Additionally, the company says, the plant will be designed to treat waste that contain high halogen content, such as ozone-depleting refrigerants, and render the safe for the environment.

Veolia is also considering the installation of a solar farm on the site that would generate an additional 14 megawatts of power to run the facility.

About 150 people, including state and local officials, were in attendance for the announcement. Veolia CEO Fred Van Heems flew in from France for the event to make remarks. During his comments, Van Heems announced that Veolia will be awarding $5,000 annually in college scholarships to two Clark County seniors planning to pursue a career in science, technology, engineering and math. Bob Cappadona, CEO of Veolia North America, was also in attendance and spoke at Wednesday’s ceremony.

Veolia CEO Fred Van Heems, left, shakes hands with Arkansas Gov. Asa Hutchinson. | Joel Phelps/The Arkadelphian

Kevin Jester, chair of the Economic Development Corp. of Clark County, said at the event that Veolia’s $600 million investment in the Gum Springs plant is “the largest single planned industrial development ever in Clark County.” 

Recounting the history of the facility from the time Reynolds Metal Co. purchased the property to Veolia’s acquisition of the plant, Jester said Wednesday’s news is a “continuation of what started here 70 years ago” and gives a new generation of Clark Countians to live and work here. Veolia “made a strategic decision to make this large investment right here,” Jester added. “I believe they saw value in Clark County, value in our natural resources and our manmade resources.”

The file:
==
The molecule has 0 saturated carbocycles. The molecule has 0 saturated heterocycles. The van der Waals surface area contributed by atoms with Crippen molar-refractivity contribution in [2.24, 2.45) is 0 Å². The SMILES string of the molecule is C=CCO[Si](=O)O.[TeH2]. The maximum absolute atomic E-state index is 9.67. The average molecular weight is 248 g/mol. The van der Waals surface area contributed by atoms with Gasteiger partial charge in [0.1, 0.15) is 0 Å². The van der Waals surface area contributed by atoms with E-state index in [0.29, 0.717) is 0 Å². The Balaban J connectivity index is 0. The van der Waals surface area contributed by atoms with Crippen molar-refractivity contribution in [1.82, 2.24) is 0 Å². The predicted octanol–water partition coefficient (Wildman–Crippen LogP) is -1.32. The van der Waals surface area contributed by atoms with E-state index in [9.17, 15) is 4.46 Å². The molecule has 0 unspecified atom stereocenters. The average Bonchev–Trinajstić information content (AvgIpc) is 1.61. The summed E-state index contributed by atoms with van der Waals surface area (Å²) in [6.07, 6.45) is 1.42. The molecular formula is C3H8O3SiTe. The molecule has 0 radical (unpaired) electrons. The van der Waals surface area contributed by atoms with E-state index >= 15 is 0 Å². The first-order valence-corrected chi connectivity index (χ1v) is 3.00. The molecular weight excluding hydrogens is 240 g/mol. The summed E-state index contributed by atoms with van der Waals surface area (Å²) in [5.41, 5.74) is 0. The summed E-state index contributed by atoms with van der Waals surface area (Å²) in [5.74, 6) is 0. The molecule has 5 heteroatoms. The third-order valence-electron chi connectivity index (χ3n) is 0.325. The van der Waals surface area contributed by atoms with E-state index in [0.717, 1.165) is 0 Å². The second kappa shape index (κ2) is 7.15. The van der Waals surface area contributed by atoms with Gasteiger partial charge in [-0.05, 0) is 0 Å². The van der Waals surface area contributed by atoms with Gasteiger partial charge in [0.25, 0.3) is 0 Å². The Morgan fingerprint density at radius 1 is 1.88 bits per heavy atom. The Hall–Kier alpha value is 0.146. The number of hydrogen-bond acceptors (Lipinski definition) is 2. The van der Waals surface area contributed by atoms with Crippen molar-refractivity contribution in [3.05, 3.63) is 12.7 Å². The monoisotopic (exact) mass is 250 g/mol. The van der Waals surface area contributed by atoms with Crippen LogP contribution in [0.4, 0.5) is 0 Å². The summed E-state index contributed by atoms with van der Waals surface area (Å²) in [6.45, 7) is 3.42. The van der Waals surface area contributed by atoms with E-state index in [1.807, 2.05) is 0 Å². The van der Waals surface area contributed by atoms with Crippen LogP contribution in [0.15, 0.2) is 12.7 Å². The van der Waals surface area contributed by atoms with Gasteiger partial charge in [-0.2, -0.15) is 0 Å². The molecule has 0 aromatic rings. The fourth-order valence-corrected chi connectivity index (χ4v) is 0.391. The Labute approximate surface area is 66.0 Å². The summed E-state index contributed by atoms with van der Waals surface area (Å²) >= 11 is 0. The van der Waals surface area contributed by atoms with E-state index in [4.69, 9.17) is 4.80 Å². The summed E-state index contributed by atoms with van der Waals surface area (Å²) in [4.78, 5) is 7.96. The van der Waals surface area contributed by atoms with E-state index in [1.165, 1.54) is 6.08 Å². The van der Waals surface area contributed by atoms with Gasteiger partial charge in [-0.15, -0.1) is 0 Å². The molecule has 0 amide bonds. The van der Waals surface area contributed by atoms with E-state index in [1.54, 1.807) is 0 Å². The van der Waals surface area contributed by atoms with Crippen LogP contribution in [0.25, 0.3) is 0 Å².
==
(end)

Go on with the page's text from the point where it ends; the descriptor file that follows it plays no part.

Veolia’s Gum Springs Operations is among 350 of the company’s locations in the U.S. and Canada. Veolia purchased the facility in 2020; its capital improvements, staff expansions and generated revenue is expected to exceed $1 billion in economic impact over a five-year period, according to the company.

Gov. Asa Hutchinson addresses an audience gathered at Veolia. In the background are two thermal air scrubbers that will be part of the company’s $600 million expansion. | Joel Phelps/The Arkadelphian